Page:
Take the 2-minute tour ×
Stack Overflow is a question and answer site for professional and enthusiast programmers. It's 100% free, no registration required.

I have two columns of numbers. Both are 1 to 5. I want to count all the cells where the left column value equals the right column value AND the left column value equals a certain value.

I tried this:

=SUM(IF(W2:W13=X2:X13 AND W2:W13=4,1,0))

I've tried pressing Ctrl+Shift+Enter and it adds {} around the formula but that didn't help either.

I think it's the W2:W13 = 4 part that doesn't work

share|improve this question

6 Answers 6

up vote 0 down vote accepted

You can use the sumif() function:

SumIf( range, criteria, sum_range )

it will apply the criteria for each row in the range.

Edit: to count the matches, you can use sum_range = 1 or use the Countif() function suggested by Ben in his answer

share|improve this answer
=COUNTIFS(W2:W13,"=4", X2:X13, "=4")
share|improve this answer
with semicolons instead of commas? –  littlegreen Sep 30 '10 at 14:55
Yes. parameters to the function are separated by comma. –  shahkalpesh Sep 30 '10 at 14:58
semicolons or commas depends on the locale –  laurent Sep 30 '10 at 18:04

Have you considered a third column (C) with the formula IF(A1=B1,1,0) and then summing that third column?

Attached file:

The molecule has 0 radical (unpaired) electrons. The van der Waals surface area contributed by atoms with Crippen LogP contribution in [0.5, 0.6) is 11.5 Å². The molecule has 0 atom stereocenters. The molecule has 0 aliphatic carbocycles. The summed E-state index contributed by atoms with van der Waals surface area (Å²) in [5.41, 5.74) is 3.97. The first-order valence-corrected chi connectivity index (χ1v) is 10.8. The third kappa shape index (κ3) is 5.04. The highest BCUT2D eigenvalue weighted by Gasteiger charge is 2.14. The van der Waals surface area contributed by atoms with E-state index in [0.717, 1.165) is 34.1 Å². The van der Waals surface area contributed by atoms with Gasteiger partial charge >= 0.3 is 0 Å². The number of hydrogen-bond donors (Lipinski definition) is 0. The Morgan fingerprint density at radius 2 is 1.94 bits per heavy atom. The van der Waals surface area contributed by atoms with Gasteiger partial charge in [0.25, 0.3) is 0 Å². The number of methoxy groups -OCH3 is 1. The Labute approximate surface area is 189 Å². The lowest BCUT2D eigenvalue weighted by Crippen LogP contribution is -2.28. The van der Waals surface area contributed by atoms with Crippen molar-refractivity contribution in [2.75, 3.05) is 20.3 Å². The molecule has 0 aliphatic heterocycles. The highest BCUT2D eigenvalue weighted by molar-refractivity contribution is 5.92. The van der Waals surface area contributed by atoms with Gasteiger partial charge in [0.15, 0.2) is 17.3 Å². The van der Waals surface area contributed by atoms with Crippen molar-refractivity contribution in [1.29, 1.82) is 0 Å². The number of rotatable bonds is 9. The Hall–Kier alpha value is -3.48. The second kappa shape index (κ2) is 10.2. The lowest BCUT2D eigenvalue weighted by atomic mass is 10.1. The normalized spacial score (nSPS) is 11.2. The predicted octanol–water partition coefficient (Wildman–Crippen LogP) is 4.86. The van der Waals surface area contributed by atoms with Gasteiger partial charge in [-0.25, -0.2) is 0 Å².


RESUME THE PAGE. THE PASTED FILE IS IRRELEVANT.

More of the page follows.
share|improve this answer
I'd rather not, because I have a lot of columns and I don't want a lot more –  JPC Sep 30 '10 at 14:43

I'm not much of an Excel Expert, but didn't they craeted the COUNTIF(range, criteria) function for this?

share|improve this answer

Add a third column eg Z2:Z13 with this formula: IF(AND(W2=X2; W2=4); 1; 0) Then sum that one.

share|improve this answer

I don't have Excel 2007. So here's how you can do it in Excel 2003:


Since you are looking for a specific value and the column next to it to be the same value, you can just compare both columns to the same value.

The trick to get this to work is after entering the formula you need to hit F2 to go into edit mode and then hit CTRL-SHIFT-ENTER which makes this formula an array formula. This will put {} around the entire formula. Without making this an array formula this formula won't work.

I found this information in the Excel help document titled Count how often a value occurs

share|improve this answer

Your Answer


By posting your answer, you agree to the privacy policy and terms of service.

Not the answer you're looking for? Browse other questions tagged or ask your own question.